Development of a comprehensive radiotherapy late effects programme delivered by information and support radiographers
By Nottingham University Hospital NHS Trust (NUH)
The number of people being cured of their cancer is increasing but as they live longer, many are now coming forward, cured of their disease but living with significant late effects of treatment. Radiotherapy, in particular, is known for causing late effects mostly through a process of tissue fibrosis and reduction in blood flow. At the RTLE clinic at NUH, patients can self-refer. From there, they can either be given information about managing their RTLE or clear and open pathways to access a wide array of specialist interest clinical teams and services within the Trust.
“The judges thought this work simply ticked all the boxes and showed good use of a multidisciplinary team to enhance quality of life. It provides holistic care by tapping into and utilising existing expertise, to meet a major unmet need. A leader in its intervention, this programme has simple aims that are expertly executed and the delivery is superb.”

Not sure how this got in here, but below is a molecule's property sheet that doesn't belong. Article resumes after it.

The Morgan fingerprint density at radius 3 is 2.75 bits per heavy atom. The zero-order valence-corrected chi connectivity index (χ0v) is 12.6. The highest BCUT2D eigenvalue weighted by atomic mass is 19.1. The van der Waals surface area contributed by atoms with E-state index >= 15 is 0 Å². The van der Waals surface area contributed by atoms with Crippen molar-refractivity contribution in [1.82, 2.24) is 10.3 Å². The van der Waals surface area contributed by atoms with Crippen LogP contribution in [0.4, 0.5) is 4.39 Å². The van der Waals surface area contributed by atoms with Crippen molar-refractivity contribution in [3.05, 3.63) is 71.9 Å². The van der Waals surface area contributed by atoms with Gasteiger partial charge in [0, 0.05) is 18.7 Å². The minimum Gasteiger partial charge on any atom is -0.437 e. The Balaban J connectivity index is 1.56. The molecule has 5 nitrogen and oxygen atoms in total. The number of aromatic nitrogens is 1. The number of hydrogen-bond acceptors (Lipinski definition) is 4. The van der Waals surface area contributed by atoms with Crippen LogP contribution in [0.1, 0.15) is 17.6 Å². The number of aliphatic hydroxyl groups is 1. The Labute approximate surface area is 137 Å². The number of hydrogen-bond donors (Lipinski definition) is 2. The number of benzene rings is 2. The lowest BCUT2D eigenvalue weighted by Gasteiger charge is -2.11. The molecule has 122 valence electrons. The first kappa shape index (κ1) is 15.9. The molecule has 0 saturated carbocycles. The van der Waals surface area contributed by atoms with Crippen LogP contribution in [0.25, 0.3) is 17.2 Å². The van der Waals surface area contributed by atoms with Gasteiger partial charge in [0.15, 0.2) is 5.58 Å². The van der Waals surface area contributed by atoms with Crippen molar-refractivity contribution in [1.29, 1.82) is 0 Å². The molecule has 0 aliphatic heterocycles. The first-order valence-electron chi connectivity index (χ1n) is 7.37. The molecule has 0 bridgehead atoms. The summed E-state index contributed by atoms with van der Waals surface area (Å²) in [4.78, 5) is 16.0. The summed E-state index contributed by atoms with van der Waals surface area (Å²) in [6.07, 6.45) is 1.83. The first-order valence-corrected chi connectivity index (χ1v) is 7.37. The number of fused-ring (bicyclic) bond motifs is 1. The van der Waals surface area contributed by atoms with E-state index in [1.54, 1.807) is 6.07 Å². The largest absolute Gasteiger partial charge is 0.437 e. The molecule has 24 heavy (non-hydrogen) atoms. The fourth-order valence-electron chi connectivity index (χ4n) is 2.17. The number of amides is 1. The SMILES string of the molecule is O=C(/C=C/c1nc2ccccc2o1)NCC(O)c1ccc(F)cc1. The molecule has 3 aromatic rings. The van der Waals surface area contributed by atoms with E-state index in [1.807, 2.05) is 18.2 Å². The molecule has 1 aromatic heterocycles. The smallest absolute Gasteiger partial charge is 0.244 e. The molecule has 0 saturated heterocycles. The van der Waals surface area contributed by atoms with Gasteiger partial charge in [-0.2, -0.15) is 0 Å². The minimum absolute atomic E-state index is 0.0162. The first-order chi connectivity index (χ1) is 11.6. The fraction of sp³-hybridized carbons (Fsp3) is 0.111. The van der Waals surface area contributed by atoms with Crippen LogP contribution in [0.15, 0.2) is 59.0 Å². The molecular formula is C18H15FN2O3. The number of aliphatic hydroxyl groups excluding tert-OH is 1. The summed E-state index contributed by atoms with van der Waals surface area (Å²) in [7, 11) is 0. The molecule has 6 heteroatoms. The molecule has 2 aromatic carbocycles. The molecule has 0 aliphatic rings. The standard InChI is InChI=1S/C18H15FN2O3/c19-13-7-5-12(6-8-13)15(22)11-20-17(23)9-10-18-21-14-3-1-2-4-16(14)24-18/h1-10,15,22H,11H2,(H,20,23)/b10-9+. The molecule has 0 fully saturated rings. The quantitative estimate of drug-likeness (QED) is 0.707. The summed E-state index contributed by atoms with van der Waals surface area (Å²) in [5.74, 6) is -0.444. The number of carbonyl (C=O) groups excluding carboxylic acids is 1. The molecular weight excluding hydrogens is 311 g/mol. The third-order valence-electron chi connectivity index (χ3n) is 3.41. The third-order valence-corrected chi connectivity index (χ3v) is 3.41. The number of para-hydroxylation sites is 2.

Transferring hospital based prostate cancer care into community based nurse-led clinics
By The Christie Hospital NHS Foundation Trust
Nurse-led clinics have been set up in primary care centres/GP practices at six locations across Greater Manchester, Lancashire and Cheshire. Patients who have received treatment for prostate cancer at The Christie Hospital are transferred out to the community-based service at the appropriate time point for their continued follow-up. For radiotherapy patients this happens immediately following completion of treatment and their entire post treatment follow up and discharge happens in the community. Patients are stratified according to risk and discharged to self-manage with GP support at the appropriate time point.
“This holistic approach to support is exactly what we should be doing to provide improved care. It is easily replicable, and in engaging commissioners, the team has ensured that the programme is sustainable and will continue to provide much-needed support.”
Do it For You! (DiFY)
By Sheffield Children’s NHS Foundation Trust
Research shows that survivors of childhood cancer have lower levels of fitness and also rate their physical health lower than their peers – the hospital team wanted to find a practical way of showing families that it is possible to get back to an active life. The first DiFY Day was held at the English Institute of Sport, Sheffield in 2012, showcasing many different sport and leisure activities and actively encouraging patients (at all stages of treatment and follow up) and families to try them out. The response was overwhelmingly positive, with many parents appreciating the opportunity for their children to try out new activities in a safe and supportive environment.
“This team realised the challenge, surpassed objectives and engaged the community. The entry is inspiring to read. This could be a national model.”